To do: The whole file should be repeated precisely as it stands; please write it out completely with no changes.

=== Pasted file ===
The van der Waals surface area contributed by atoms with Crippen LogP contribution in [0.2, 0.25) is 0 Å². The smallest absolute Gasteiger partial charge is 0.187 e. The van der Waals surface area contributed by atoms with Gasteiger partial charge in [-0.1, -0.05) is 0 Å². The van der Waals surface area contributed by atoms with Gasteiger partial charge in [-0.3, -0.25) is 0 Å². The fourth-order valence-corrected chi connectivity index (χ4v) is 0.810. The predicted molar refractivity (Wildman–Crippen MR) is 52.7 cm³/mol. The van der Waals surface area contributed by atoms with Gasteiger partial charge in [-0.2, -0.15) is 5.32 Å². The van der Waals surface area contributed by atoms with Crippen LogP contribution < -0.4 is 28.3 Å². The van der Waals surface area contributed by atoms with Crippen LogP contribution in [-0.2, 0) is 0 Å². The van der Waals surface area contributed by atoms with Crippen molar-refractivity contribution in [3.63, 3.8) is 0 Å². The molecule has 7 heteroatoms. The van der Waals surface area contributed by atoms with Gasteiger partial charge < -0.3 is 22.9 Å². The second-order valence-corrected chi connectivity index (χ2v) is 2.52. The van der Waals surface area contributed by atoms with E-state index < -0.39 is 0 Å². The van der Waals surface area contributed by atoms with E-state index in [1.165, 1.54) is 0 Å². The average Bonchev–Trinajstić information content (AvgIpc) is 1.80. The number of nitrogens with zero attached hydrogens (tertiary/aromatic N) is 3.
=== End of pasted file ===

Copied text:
The van der Waals surface area contributed by atoms with Crippen LogP contribution in [0.2, 0.25) is 0 Å². The smallest absolute Gasteiger partial charge is 0.187 e. The van der Waals surface area contributed by atoms with Gasteiger partial charge in [-0.1, -0.05) is 0 Å². The van der Waals surface area contributed by atoms with Gasteiger partial charge in [-0.3, -0.25) is 0 Å². The fourth-order valence-corrected chi connectivity index (χ4v) is 0.810. The predicted molar refractivity (Wildman–Crippen MR) is 52.7 cm³/mol. The van der Waals surface area contributed by atoms with Gasteiger partial charge in [-0.2, -0.15) is 5.32 Å². The van der Waals surface area contributed by atoms with Crippen LogP contribution < -0.4 is 28.3 Å². The van der Waals surface area contributed by atoms with Crippen LogP contribution in [-0.2, 0) is 0 Å². The van der Waals surface area contributed by atoms with Crippen molar-refractivity contribution in [3.63, 3.8) is 0 Å². The molecule has 7 heteroatoms. The van der Waals surface area contributed by atoms with Gasteiger partial charge < -0.3 is 22.9 Å². The second-order valence-corrected chi connectivity index (χ2v) is 2.52. The van der Waals surface area contributed by atoms with E-state index < -0.39 is 0 Å². The van der Waals surface area contributed by atoms with E-state index in [1.165, 1.54) is 0 Å². The average Bonchev–Trinajstić information content (AvgIpc) is 1.80. The number of nitrogens with zero attached hydrogens (tertiary/aromatic N) is 3.